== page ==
energy war is real but undeclared. The West’s counter energy war is declared but not real. Doubtful is whether the latest convoluted U.S. plan to cap Mr. Putin’s oil receipts will be any different (though it’s certain to spawn a lot of future Marc Riches).
But notice that Mr. Putin remains careful to say Russia desires to keep meeting its gas contracts with Western Europe. It’s Europe’s fault that exports through the Nord Stream pipeline are halted for safety reasons, because sanctions prevent repairing a faulty compressor.
Mr. Putin’s Gazprom cronies cheerfully pipe up to say the second Nord Stream pipeline could quickly fill the gap if Germany’s government, by its own action, had not refused to allow it to operate. Less famous pipelines, including the Yamal that runs through Ukraine, continue to carry Russian gas to Europe with the tolerance of Ukraine’s leadership.
Mr. Putin has to preserve some deniability because there’s no chance of any concessions from those Germans still willing to consider his interests if the blackmail is too naked, which it is becoming despite his efforts. Meanwhile, the phoniness of the West’s own energy riposte is of the opposite variety, all talk and no action, as manifested in a simple fact: So far Mr. Putin’s energy revenues are higher than before the war.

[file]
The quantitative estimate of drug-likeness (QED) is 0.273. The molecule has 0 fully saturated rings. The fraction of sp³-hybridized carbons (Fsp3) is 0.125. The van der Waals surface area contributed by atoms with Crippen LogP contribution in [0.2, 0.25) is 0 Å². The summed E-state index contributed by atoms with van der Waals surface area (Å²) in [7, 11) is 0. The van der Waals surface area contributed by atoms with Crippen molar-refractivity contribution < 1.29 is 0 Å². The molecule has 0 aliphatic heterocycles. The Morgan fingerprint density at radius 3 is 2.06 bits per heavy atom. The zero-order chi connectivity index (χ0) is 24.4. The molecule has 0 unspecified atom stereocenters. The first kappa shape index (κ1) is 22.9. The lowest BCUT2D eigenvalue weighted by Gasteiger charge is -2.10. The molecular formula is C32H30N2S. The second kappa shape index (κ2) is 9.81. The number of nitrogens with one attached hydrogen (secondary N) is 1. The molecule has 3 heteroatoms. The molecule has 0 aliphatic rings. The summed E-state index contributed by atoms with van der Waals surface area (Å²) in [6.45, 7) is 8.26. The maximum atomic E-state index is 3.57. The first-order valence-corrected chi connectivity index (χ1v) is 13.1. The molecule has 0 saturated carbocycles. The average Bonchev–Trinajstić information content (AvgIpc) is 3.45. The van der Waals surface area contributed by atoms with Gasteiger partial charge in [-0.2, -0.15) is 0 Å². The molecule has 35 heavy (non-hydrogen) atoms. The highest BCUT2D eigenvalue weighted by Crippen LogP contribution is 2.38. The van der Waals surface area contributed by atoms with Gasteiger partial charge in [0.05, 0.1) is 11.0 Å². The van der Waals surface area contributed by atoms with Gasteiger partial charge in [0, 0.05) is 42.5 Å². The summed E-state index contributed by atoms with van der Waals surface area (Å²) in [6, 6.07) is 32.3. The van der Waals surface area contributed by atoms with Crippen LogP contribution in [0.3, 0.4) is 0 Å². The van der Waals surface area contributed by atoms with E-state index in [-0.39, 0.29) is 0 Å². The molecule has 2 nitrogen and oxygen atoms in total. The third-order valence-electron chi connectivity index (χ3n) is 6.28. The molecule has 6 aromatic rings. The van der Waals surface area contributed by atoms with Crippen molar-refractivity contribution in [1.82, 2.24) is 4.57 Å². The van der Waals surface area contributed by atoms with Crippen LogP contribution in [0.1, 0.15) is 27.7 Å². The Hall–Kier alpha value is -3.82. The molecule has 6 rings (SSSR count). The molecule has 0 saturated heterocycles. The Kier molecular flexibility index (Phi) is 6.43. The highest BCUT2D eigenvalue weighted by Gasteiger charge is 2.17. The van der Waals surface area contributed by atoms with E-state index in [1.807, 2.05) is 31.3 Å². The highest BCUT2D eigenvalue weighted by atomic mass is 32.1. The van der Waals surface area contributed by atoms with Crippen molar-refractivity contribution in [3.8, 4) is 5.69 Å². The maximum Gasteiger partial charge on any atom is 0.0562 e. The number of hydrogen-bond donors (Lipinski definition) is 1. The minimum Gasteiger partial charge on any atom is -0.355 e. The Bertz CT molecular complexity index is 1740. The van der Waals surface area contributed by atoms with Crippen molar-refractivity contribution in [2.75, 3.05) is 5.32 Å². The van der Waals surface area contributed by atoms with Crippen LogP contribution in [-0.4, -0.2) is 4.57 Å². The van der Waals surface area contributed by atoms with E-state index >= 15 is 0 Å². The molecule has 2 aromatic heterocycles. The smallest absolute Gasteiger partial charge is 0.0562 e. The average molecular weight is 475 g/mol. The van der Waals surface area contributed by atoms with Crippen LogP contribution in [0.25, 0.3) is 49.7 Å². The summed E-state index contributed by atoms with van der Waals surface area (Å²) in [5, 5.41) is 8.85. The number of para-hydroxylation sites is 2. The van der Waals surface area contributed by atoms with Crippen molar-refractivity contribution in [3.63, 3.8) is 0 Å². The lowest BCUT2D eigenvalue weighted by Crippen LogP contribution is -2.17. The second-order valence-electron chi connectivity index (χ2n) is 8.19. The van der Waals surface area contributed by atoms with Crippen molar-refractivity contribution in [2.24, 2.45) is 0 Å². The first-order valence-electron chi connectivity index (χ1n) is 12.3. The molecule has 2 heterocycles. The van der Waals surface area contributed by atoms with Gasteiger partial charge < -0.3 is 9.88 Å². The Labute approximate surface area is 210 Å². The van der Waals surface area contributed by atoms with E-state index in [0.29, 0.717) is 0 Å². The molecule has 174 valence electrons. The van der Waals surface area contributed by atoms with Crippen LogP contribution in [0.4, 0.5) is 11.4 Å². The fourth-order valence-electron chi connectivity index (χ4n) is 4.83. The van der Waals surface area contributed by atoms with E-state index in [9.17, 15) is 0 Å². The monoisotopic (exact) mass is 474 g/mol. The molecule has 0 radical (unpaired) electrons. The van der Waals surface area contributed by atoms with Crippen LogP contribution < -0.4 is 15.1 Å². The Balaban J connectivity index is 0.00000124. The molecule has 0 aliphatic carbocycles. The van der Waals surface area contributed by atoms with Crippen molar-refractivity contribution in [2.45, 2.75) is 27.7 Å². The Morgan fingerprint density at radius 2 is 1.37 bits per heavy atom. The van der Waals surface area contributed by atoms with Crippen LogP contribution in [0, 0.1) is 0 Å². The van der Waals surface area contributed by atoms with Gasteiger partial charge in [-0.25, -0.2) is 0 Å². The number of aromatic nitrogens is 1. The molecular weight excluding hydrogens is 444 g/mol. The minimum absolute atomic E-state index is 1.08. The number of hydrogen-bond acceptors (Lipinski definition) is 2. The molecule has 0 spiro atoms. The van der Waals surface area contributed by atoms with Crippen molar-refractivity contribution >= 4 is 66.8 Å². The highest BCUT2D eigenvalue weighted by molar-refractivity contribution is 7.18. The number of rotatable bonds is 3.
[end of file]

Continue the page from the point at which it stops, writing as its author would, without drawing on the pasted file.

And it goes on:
Let’s understand how we really got here. Germany’s mistake didn’t lie in buying gas from Russia, but in denying itself access to alternative supplies—by banning fracking, by not building LNG terminals. Somehow this was supposed to prove its devotion to the climate cause and renewables.
Unmentionably, the sainted
was actually the pivotal figure, abandoning on behalf of the Western world the idea of fighting climate change with taxes in favor of pretending to fight it with handouts to alternative energy interests.
America’s exciting new president, on the eve of taking office, revealed a new direction in climate policy, focused on subsidizing solar and wind rollouts. The same spirit, a few years later, would fully infuse Germany’s Energiewende.
Whatever the political logic, this was not a policy for dealing with climate change. Take an example that will produce blushes in many quarters. Between 2005 and 2019, the U.S. reduced its…